Can horses stay out in cold weather?
Sometimes it’s hard to decide if your horse should come into the barn or stay out in cold weather. Most horses will do just fine turned out during storms and bad winter weather, but there are times when you want them more protected. BUT – when the weather gets dangerous, time to reconsider.
Help the outside horse during cold weather
- Do the horses have access to a shelter? A three-sided shelter in a paddock is ideal, with the open side not facing the wind! Not all horses will utilize their shelters, but the option needs to be there. You can also feed them inside the shelters so their hay stays away from snow and mud.
Fun in the snow!
- Add some extra calories. Horses are amazing creatures – they produce heat when they are digesting! This is especially important at night when temperatures drop and the time between feedings widens. Talk with your veterinarian or Equine Nutritionist about how much extra hay you can feed, often it is a flake or two. If possible, you could add in a late-night feeding as well. If your horse is on pasture, which is now covered in snow, time to add some hay to the feeding routine.
- Slow feeders are wonderful for overnight use (well, daytime use, too)
- Does your horse have water that is not frozen? There are loads of watering systems out there that resist freezing. Some are super duper fancy, others are just simple insulating jackets for water buckets. Some horse owners swear by putting a soccer ball in the trough to keep the water moving to prevent freezing. Horses will drink in the winter, but usually not as much as when their water is warmer. You can read more about dehydration in the winter here and how to entice your horse to drink here.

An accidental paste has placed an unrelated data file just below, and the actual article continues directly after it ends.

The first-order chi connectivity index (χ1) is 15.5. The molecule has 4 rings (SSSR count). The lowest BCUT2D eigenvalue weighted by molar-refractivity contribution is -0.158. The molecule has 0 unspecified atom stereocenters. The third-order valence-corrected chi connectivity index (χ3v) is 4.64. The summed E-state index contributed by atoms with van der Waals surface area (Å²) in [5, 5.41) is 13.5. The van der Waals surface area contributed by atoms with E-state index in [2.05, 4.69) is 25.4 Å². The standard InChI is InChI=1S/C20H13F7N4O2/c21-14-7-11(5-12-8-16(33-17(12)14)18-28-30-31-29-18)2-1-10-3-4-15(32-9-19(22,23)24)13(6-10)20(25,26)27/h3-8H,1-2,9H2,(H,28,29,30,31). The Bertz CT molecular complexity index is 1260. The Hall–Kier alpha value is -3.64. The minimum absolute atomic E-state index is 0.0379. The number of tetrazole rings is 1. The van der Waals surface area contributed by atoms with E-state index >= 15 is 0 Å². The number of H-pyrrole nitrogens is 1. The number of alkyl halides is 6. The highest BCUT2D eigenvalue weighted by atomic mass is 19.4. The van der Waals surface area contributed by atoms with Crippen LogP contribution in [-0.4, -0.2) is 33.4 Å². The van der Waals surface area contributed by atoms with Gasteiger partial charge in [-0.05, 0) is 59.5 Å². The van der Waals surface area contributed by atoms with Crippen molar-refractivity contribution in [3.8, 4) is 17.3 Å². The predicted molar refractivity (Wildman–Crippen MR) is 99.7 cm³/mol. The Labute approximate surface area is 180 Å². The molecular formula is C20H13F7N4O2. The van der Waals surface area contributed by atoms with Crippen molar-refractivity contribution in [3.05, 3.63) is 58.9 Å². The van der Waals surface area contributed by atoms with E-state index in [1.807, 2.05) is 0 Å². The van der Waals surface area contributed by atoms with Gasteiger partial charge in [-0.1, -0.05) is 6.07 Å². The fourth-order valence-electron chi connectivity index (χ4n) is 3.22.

Do you need to add blankets?
- Supplemental blanketing. Without getting into a huge discussion about blanketing you need to look at your horse individually and decide if he needs help staying warm. I own a horse whose winter coat is a total of FOUR additional hairs. There is NO WAY he can handle temps approaching freezing without a blanket. If your horse is a senior, or a hard keeper, or has a sparse winter coat, give him a blanket to help him out.
- This may seem surprising, but keeping your horse outside during the cold winter may be best! During the day, the weather may also be sunny at times, which of course, is a great way for your horse to stay comfortable. Sunny outside is often warmer than shaded stalls inside the barn. If he has buddies hanging out with him in the paddocks, they can huddle together for warmth. They also have the opportunity to move around outside, creating warmth.
When to bring the horses in:
- Unsafe footing is the primary reason to move horses indoors.
- The ground/footing has become dangerous. Excessive mud is hard on tendons and muscles. It can also be slippery as snot. Frozen ground can have ice patches, which is a huge vet bill or horrible tragedy waiting to happen. Remember that a chilly horse will move around to stay warm, make sure it’s safe for him to do so!
This winter wonderland is an ice skating rink. Sheets of ice along the paths… so horses stayed in!
- When the footing is dangerous and the weather unforgiving, will you be able to bring food and water to the horses? Your farm needs to be as safe as possible for everyone.
- When the weather includes lightning, and your barn does have a lightning rod. Horses in bad weather often stand next to trees and fences that lightning loves. Bringing your horses inside can be the best decision. Read more about lightning here and decide if your barn is safer than your paddocks during lightning storms.
- At night, you may want to consider bringing your horses in, temps can drop rapidly and severely in some cases. At this point, the barn may be warmer!
How are the roads around the property?
- When the weather has created dangerous and impassible roads, your vet may not be able to reach you in a dire emergency. You will need to weigh the risks and keep your horses happy and safe.
What factors do you consider when deciding IN or OUT for your horses in the winter?
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